Sonoma Valley Sharecropper Pickling Spices 
are available at all our restaurants, online at the FIGstore 
or at Local Landscapers' booth at the Tuesday night Farmer's Market in Sonoma.

Sonoma Valley Sharecropper Pickling Spices are created 
using spices from all over world and are available in three varieties: 

color for carrots, red peppers, rhubarb, beets, purple cabbage, 
purple cauliflower, red onions, orange peppers and tomatoes.

blanc  for cauliflower, jicama, onions, turnips, parsnips, 
white radishes, shallots, mushrooms and cabbage.

vert for zucchini, cucumbers, asparagus, brocolini, green peppers,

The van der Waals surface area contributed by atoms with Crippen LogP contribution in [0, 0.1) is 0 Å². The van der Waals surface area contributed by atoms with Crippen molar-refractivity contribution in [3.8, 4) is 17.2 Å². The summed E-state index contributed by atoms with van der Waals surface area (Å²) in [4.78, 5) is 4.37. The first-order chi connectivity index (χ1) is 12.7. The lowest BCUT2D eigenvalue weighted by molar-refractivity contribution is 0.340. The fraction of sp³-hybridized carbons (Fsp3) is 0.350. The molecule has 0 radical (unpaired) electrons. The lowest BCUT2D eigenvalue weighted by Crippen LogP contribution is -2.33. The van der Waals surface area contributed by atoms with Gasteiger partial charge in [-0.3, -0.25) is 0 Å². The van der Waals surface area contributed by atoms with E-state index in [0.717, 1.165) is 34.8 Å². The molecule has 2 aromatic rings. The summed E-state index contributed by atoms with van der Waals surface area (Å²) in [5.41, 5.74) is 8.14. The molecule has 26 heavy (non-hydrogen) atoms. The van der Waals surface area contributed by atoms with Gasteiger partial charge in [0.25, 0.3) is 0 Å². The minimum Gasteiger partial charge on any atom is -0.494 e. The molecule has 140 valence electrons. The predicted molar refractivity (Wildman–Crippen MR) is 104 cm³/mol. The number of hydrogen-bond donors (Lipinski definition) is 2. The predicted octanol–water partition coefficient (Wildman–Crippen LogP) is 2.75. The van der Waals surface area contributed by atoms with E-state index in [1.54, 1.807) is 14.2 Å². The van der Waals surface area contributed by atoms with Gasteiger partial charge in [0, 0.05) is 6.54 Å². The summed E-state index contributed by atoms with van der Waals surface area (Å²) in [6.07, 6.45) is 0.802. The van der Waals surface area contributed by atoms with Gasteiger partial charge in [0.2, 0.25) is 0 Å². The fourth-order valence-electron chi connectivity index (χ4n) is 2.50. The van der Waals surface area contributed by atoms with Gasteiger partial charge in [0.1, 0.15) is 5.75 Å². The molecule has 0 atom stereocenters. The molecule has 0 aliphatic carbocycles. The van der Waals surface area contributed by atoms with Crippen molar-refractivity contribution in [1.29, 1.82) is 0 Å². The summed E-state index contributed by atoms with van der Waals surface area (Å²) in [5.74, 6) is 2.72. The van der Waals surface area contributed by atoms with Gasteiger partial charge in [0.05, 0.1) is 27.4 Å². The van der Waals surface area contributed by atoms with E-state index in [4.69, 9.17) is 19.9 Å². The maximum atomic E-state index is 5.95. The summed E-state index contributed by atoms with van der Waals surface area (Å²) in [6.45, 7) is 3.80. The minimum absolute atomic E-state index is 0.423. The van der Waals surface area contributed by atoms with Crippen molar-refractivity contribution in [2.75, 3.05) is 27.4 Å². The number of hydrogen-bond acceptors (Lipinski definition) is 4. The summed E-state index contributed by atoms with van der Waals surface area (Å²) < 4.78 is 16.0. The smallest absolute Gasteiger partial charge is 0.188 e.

artichokes, green tomatoes, peapods, Brussels sprouts and green beans.

The pickling process for the home chef takes about 30 minutes hands-on
in the kitchen and then 24 hours in the fridge for the vegetables to marinate. 
Tips are included from the Chef and we hope you will also be inspired to be creative.
Watch John's pickling demo on ABC TV for tips. 

Pickling extends our experience of the farm, allowing us to enjoy
the abundance we harvest all year and in new ways. 
The same vegetables we savor fresh from the garden 
are transformed into a new flavor with a different use.
We created these blends to help you do the same with your bounty.
Share your experiences, ideas and recipes with us,
tell us how you like to serve the pickled veggies.

And of course now that we are entering high farm & garden season,
enjoy getting your hands dirty as well as
all the freshness the farm has to offer to your table.